A number of years ago when I was on the pastoral staff of a church in the northern part of the state, I was asked to fill in for a pastor while he was on vacation, even though the church was of another faith tradition. Since the core doctrines of Christianity are universal it was not an issue.
I can’t remember what the subject of my message was that morning but I came away with an interesting, but I believe flawed idea.
The local fellowship was also a gathering place for people who were part of a multilevel marketing program. The organization seemed to be the primary topic of foyer discussions before and after the morning service. The portion that stuck in my mind was the idea of “fake it till you make it.” In my experience that thinking is a terrible business model and even worse approach to our relationship with Christ.
There are some religious ideas floating around which suggest we only come to God as our “best self,” the kind of person we think God wants us to be. There may be times when we approach God we act like we don’t want to disappoint Him by saying how we “really feel.” We may be uncomfortable with the idea we are frustrated, sad, disappointed or even angry with God.
I think many would agree that every relationship requires authenticity; but I would submit to you authenticity is the best and certainly most biblical model for approaching God. One example is in the context of King David turning over the reins of power to his son Solomon. In chapter 28 of First Chronicles, King David had called together everyone who was anyone in verse one and in solemn ceremony he talked about what God had done and charged the leaders to “Be careful to follow all the commands of the Lord your God.” Then he turned to his son and said “And you, my son Solomon, acknowledge the God of your father, and serve him with wholehearted devotion and with a willing mind, for the Lord searches every heart and understands every motive behind the thoughts” (1 Chronicles 28:9 NIV).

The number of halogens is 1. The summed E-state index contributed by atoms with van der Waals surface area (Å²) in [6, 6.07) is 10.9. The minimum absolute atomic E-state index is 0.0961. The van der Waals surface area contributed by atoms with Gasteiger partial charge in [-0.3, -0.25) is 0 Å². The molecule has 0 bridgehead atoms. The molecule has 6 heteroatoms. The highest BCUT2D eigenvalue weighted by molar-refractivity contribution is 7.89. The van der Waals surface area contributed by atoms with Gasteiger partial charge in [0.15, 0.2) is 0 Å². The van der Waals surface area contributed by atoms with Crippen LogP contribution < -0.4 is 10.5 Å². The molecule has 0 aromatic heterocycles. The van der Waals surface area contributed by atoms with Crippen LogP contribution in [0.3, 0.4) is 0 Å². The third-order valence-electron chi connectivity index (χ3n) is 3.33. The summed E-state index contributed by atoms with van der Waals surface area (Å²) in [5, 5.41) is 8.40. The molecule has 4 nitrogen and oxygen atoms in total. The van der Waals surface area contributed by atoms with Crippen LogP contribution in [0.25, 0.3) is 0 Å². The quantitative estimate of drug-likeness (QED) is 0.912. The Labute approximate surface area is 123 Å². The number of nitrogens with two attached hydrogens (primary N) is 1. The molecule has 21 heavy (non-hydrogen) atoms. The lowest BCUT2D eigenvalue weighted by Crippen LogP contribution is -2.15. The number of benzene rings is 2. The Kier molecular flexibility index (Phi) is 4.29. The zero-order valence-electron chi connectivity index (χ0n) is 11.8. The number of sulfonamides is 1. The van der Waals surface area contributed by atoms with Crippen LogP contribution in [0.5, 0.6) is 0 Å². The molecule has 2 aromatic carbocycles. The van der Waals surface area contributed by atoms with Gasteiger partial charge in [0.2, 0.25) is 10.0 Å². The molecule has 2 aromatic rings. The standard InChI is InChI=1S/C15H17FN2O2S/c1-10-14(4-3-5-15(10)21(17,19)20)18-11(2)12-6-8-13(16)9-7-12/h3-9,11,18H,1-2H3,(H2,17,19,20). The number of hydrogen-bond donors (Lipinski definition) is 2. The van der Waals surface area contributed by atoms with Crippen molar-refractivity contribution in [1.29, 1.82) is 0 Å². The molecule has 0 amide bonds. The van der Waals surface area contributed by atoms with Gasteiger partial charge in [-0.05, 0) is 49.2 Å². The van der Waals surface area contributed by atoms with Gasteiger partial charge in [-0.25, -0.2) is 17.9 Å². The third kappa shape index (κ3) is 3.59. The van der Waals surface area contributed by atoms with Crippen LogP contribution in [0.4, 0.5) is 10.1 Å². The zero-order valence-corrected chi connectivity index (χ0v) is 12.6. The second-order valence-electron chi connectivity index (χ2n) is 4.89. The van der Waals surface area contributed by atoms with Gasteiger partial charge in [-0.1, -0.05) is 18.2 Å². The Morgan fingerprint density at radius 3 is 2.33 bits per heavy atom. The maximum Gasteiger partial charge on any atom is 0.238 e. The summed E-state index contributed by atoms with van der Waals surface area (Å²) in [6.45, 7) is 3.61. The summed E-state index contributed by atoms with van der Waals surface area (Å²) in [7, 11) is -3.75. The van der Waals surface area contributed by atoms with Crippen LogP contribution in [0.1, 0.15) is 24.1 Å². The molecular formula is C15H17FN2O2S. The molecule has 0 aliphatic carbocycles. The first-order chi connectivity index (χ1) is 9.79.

So is God able to know and handle our hurt, disappointment and anger? I would say yes. Which brings me to an understanding of a word not many of us use anymore: it is the word “lament.” There is not space to treat the whole subject, but in the Old Testament lament describes prayers expressing feelings of grief, sorrow and disappointment. The hymnal that was used by our fellowship for years was titled “Hymns of Glorious Praise.” I was reminded recently that the book of Psalms was the hymnbook for ancient Israel; and in that hymnal only 20 of the 150 psalms are songs of praise. While the “laments” both corporate and individual number 64 psalms or 43% of that hymnal.
I have often said God has broad shoulders He can handle your complaints, even your anger; you don’t have to fake it with God, He already knows. He not only knows, He cares and does not leave us to go through our problems alone.
Bill Upton is a retired chaplain of the Tooele City Police Department.